PHOTO STORY: Photographers focus on human rights in Rio’s favelas

Shout out in the favela. The t-shirt reads Amarégay, a pun using the name of the Favela da Maré, meaning both to love is gay and Maré is gay.
Matheus Affonso
Shout out in the favela. The t-shirt reads Amarégay, a pun using the name of the Favela da Maré, meaning both to love is gay and Maré is gay.
Matheus Affonso considers himself an “LGBT photographer” and believes it’s important to “portray a population that is often invisible inside the favela”, or slum area.
Matheus Affonso
Mothers stand up in memory of their sons killed in the context of police operations.
Jacqueline Fernandes
The walls of a home shot multiple times display the word peace.
Jacqueline Fernandes
Young Brazilians protest calling for an end to racism.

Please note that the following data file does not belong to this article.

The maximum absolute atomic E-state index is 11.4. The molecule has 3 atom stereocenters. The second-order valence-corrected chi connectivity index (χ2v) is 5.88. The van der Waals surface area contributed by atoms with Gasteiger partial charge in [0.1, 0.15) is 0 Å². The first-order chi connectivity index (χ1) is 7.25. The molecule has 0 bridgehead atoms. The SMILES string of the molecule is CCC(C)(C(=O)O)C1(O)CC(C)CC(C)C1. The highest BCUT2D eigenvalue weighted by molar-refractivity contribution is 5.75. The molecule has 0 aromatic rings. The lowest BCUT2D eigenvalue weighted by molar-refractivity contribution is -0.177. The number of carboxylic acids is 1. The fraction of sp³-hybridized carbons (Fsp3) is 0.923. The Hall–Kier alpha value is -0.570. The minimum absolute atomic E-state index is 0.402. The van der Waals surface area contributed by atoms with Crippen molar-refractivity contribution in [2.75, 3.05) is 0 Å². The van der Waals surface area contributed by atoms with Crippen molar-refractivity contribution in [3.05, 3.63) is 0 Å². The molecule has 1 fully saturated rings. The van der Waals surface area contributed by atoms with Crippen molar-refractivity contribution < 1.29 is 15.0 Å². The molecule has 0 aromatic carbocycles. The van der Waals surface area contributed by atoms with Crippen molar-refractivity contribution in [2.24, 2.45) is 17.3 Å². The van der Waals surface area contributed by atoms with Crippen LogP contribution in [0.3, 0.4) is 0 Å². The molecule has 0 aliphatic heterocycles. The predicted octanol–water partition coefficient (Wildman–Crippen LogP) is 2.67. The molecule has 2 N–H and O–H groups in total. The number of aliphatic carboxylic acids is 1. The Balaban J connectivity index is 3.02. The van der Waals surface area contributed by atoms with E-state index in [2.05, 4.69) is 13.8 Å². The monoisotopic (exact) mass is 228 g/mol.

Antonio Dourado
A homeless person sleeps on the streets of Rio de Janeiro.
Carolina Olgador
WellDonna Taiz Coelho advocates for her rights on the streets of Rio de Janeiro.  The sticker on her chest reads “stop killing us.”
Rodrigo Patricio Carvalho
The exhibit “If the Streets Were Ours, Our voice, our rights our future” at the Museum of Tomorrow in Rio de Janeiro.
UN Brazil/Naiara Azevedo
Jayathma Wickramanayake, Secretary-General's Envoy on Youth at the Museum of Tomorrow exhibit on human Rights in Rio de Janeiro.
UN Brazil/Tomas de Aboim